Except, those feet don't dance as quickly as they once did, and the ball was soon swept into touch. At Paris Saint-Germain, with Neymar and Kylian Mbappe for company, the gradual decline of Messi is not quite so obvious. He can be a joy to behold in that company still, but when all the attention of defenders is on him, as it inevitably was this time, he was being too easily crowded out and barged off the ball.

In the second half, Erick Gutierrez hacked down Messi when he got close to the edge of the box and began to sprint, and Argentina had the chance they wanted. Messi punted it over the crossbar, and you just sensed it would not be his night.

And then Messi decided that, actually, yes it would be.

At the age of 35, he cannot win a World Cup by himself, but he can still come up with magical moments, and it was a goal for the career showreels, a stroke of familiar genius at the Lusail Iconic Stadium, which will stage this tournament's final.

For the second time in his career, Messi has scored in six consecutive international games for his country. He remains a joy of a player, and his country's biggest hope.

Substitute Enzo Fernandez added a late second goal that flattered Argentina, and it made the Benfica player, at 21 years and 313 days, the youngest Argentina scorer at a World Cup since the 18-year-old Messi announced himself at the 2006 finals. The past might still be a haunting influence, but here was a glimpse into the future.

A smiling Messi celebrated with relieved supporters at the end. For just a fleeting moment in this game, he had been afforded a yard of space and made it count.

Friday marked two years since the death of Maradona. He is Argentina's past, yet you still almost expect television cameras to pan to him in the stands.

Messi has spent his life trying to live up to the legend of Maradona, and that shared super-natural brilliance has just about kept Argentina's hopes alive in Qatar.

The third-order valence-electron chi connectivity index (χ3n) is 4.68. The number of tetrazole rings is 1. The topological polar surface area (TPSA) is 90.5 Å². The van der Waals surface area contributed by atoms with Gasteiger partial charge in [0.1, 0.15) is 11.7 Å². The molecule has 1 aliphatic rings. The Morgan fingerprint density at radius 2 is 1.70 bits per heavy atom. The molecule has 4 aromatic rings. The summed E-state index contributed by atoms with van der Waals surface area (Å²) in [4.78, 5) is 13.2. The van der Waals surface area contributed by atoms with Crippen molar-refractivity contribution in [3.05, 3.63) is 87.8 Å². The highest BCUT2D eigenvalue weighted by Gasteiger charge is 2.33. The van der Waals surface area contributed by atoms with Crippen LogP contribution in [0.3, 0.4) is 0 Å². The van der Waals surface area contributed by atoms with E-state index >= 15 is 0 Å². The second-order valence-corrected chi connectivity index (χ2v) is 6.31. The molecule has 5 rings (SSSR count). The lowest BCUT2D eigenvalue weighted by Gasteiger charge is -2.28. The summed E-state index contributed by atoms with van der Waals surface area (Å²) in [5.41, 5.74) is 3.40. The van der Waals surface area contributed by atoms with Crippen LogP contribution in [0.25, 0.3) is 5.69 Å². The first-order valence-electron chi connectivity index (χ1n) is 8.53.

Lionel Messi was once again Argentina's saviour with the breakthrough goal in a 2-0 win over Mexico at Lusail Stadium to ignite his side's World Cup campaign.

Poland's 2-0 victory over Saudi Arabia earlier on Saturday left Argentina needing to avoid defeat against Mexico if they were not to exit the competition after just two games.

Argentina put their shock 2-1 loss against Saudi Arabia behind them thanks to Messi's long-range opener after 64 minutes and Enzo Fernandez's equally-as-impressive late strike.

Lionel Scaloni's men join Saudi Arabia on three points and are one point behind Group C leaders Poland, who they face in their final match, while Mexico are bottom on one point.

Argentina made five changes on the back of their opening loss, three of those in defence, and they failed to register a meaningful attempt in the first half.

Mexico went closest to opening the scoring before the interval through an Alexis Vega free-kick that called Emiliano Martinez into action.

The quality only marginally improved in the second half, but out of nowhere Messi controlled Angel Di Maria's pass and fired a low shot past Guillermo Ochoa from 25 yards.

That strike took Messi level with fellow great Diego Maradona on eight World Cup goals for Argentina, who added a second through substitute Fernandez.

With three minutes left, the Benfica midfielder received a pass from Messi following a short corner, worked his way into the box and then curled away from Ochoa into the top corner.

Argentina goalkeeper Emiliano Martinez has described the Group C clash against Mexico as his nation's "first World Cup final" as they look to bounce back from a shock opening defeat to Saudi Arabia.

The setback at Lusail Stadium was Argentina's fourth in their last six World Cup matches (W1, D1), as many as they had in their previous 25 in the competition, with the loss bringing an end to a long unbeaten streak that sat at 36 matches.